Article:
- Mr. Larsen’s rights as a Hawaiian subject have been systematically and continuously denied by the United States of America, the occupying force in the prolonged occupation of the Hawaiian islands by the United States of America. At a minimum, the United States of America has continually denied Mr. Larsen’s nationality as a Hawaiian subject, has illegally imposed American laws over his person, has extorted monetary fines from Mr. Larsen under threat of imprisonment, and has imprisoned Mr. Larsen for asserting his lawful rights as a Hawaiian national.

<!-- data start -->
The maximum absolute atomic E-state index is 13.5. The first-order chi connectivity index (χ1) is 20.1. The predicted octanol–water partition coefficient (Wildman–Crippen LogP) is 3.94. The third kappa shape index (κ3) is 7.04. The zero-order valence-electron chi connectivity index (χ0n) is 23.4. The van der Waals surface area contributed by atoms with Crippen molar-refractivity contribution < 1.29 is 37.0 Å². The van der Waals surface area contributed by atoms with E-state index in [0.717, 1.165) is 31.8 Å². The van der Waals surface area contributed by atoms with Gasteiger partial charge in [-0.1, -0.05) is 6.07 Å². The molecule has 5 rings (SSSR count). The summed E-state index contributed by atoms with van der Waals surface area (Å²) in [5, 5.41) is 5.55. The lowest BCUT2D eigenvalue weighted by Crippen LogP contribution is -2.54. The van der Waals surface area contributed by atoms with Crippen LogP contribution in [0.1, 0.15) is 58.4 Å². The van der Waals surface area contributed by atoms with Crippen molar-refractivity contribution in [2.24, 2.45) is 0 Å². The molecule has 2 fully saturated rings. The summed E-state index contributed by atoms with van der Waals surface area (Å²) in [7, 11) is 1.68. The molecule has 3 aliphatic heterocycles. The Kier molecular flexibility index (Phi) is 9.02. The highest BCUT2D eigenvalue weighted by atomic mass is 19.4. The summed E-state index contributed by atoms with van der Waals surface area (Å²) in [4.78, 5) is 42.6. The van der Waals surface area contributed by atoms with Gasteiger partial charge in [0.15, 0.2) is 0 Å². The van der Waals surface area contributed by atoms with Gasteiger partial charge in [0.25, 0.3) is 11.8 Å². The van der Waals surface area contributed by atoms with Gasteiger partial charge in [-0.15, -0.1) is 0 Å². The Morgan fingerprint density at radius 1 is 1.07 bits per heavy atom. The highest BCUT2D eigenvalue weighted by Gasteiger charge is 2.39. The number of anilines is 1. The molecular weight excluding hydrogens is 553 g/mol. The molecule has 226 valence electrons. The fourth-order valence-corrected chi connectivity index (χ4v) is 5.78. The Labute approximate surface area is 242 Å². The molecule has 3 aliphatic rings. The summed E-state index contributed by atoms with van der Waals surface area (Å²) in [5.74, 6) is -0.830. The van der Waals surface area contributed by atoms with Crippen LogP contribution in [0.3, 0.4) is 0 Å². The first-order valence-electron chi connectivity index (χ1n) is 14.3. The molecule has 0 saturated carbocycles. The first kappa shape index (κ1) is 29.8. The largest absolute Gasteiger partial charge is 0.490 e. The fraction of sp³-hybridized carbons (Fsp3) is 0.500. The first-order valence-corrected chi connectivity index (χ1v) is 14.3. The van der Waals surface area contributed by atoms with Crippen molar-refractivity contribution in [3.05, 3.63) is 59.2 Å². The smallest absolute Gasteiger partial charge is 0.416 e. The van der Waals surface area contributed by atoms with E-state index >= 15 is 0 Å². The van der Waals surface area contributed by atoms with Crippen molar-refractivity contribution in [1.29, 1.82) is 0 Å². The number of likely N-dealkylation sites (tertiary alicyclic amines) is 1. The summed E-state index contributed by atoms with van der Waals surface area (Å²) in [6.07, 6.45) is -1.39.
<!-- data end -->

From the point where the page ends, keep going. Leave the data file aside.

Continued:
- The government of the Hawaiian Kingdom has a duty to protect the rights of Mr. Larsen, a Hawaiian subject, despite the continued occupation of the Hawaiian Islands by the United States of America.
- The government of the Hawaiian Kingdom, through its acting Regency, has not fulfilled this duty.
In its pleading, the acting Government, represented by Dr. Keanu Sai as lead agent, denied the allegations and submitted “that the Claimant’s rights under international law are being violated, but to what extent, is left to the Arbitral Tribunal to decide. That this decision must be made within fixed and established principles and laws pertaining to the matter, and that the Hawaiian Kingdom Government is not liable for redress of these violations under its present conditions as an occupied State.”